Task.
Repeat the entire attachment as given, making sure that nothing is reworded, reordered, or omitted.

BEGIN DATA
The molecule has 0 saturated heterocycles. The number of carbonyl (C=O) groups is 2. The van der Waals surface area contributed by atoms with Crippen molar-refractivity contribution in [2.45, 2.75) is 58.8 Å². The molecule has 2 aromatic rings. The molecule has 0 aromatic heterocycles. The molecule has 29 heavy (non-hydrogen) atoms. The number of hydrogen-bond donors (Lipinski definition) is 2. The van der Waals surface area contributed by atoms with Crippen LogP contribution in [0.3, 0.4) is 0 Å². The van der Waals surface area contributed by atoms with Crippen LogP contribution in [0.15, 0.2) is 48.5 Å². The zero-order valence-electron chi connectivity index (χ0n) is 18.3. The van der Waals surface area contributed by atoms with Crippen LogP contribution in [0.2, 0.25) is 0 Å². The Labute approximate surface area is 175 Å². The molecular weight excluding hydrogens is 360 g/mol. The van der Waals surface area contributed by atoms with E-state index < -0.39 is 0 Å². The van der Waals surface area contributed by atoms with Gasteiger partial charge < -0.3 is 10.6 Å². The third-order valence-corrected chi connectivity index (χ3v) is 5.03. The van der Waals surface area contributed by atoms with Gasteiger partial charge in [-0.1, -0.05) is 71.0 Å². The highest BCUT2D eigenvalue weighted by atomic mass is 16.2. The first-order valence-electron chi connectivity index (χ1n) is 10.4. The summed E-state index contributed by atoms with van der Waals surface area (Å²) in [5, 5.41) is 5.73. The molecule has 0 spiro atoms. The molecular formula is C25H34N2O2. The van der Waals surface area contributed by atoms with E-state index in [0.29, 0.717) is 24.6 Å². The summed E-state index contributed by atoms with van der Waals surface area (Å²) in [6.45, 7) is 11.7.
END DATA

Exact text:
The molecule has 0 saturated heterocycles. The number of carbonyl (C=O) groups is 2. The van der Waals surface area contributed by atoms with Crippen molar-refractivity contribution in [2.45, 2.75) is 58.8 Å². The molecule has 2 aromatic rings. The molecule has 0 aromatic heterocycles. The molecule has 29 heavy (non-hydrogen) atoms. The number of hydrogen-bond donors (Lipinski definition) is 2. The van der Waals surface area contributed by atoms with Crippen LogP contribution in [0.3, 0.4) is 0 Å². The van der Waals surface area contributed by atoms with Crippen LogP contribution in [0.15, 0.2) is 48.5 Å². The zero-order valence-electron chi connectivity index (χ0n) is 18.3. The van der Waals surface area contributed by atoms with Crippen LogP contribution in [0.2, 0.25) is 0 Å². The Labute approximate surface area is 175 Å². The molecular weight excluding hydrogens is 360 g/mol. The van der Waals surface area contributed by atoms with E-state index < -0.39 is 0 Å². The van der Waals surface area contributed by atoms with Gasteiger partial charge < -0.3 is 10.6 Å². The third-order valence-corrected chi connectivity index (χ3v) is 5.03. The van der Waals surface area contributed by atoms with Gasteiger partial charge in [-0.1, -0.05) is 71.0 Å². The highest BCUT2D eigenvalue weighted by atomic mass is 16.2. The first-order valence-electron chi connectivity index (χ1n) is 10.4. The summed E-state index contributed by atoms with van der Waals surface area (Å²) in [5, 5.41) is 5.73. The molecule has 0 spiro atoms. The molecular formula is C25H34N2O2. The van der Waals surface area contributed by atoms with E-state index in [0.29, 0.717) is 24.6 Å². The summed E-state index contributed by atoms with van der Waals surface area (Å²) in [6.45, 7) is 11.7.